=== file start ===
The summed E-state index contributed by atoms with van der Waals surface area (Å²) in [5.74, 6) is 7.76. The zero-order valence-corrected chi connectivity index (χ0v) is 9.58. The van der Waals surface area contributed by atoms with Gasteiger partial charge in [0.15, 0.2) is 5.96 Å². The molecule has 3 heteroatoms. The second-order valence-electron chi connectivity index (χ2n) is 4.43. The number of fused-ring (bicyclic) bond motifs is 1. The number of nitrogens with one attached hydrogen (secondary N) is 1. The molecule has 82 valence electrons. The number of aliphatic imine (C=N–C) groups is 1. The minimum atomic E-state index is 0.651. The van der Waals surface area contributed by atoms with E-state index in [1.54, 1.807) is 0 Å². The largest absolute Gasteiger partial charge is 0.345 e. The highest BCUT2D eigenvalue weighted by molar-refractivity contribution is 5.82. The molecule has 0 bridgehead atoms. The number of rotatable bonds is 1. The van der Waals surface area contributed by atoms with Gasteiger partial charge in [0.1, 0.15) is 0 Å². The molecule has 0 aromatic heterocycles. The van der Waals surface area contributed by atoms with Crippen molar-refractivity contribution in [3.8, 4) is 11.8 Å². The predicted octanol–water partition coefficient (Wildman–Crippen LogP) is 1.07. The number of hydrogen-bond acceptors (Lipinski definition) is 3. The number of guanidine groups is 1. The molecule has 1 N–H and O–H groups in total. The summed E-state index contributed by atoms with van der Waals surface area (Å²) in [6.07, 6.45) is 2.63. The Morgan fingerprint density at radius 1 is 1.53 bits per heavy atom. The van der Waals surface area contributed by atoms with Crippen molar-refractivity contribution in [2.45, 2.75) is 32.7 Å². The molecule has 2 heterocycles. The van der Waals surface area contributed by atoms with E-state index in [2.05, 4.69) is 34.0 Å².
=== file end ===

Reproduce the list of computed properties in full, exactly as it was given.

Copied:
The summed E-state index contributed by atoms with van der Waals surface area (Å²) in [5.74, 6) is 7.76. The zero-order valence-corrected chi connectivity index (χ0v) is 9.58. The van der Waals surface area contributed by atoms with Gasteiger partial charge in [0.15, 0.2) is 5.96 Å². The molecule has 3 heteroatoms. The second-order valence-electron chi connectivity index (χ2n) is 4.43. The number of fused-ring (bicyclic) bond motifs is 1. The number of nitrogens with one attached hydrogen (secondary N) is 1. The molecule has 82 valence electrons. The number of aliphatic imine (C=N–C) groups is 1. The minimum atomic E-state index is 0.651. The van der Waals surface area contributed by atoms with E-state index in [1.54, 1.807) is 0 Å². The largest absolute Gasteiger partial charge is 0.345 e. The highest BCUT2D eigenvalue weighted by molar-refractivity contribution is 5.82. The molecule has 0 bridgehead atoms. The number of rotatable bonds is 1. The van der Waals surface area contributed by atoms with Gasteiger partial charge in [0.1, 0.15) is 0 Å². The molecule has 0 aromatic heterocycles. The van der Waals surface area contributed by atoms with Crippen molar-refractivity contribution in [3.8, 4) is 11.8 Å². The predicted octanol–water partition coefficient (Wildman–Crippen LogP) is 1.07. The number of hydrogen-bond acceptors (Lipinski definition) is 3. The number of guanidine groups is 1. The molecule has 1 N–H and O–H groups in total. The summed E-state index contributed by atoms with van der Waals surface area (Å²) in [6.07, 6.45) is 2.63. The Morgan fingerprint density at radius 1 is 1.53 bits per heavy atom. The van der Waals surface area contributed by atoms with Crippen molar-refractivity contribution in [2.45, 2.75) is 32.7 Å². The molecule has 2 heterocycles. The van der Waals surface area contributed by atoms with E-state index in [2.05, 4.69) is 34.0 Å².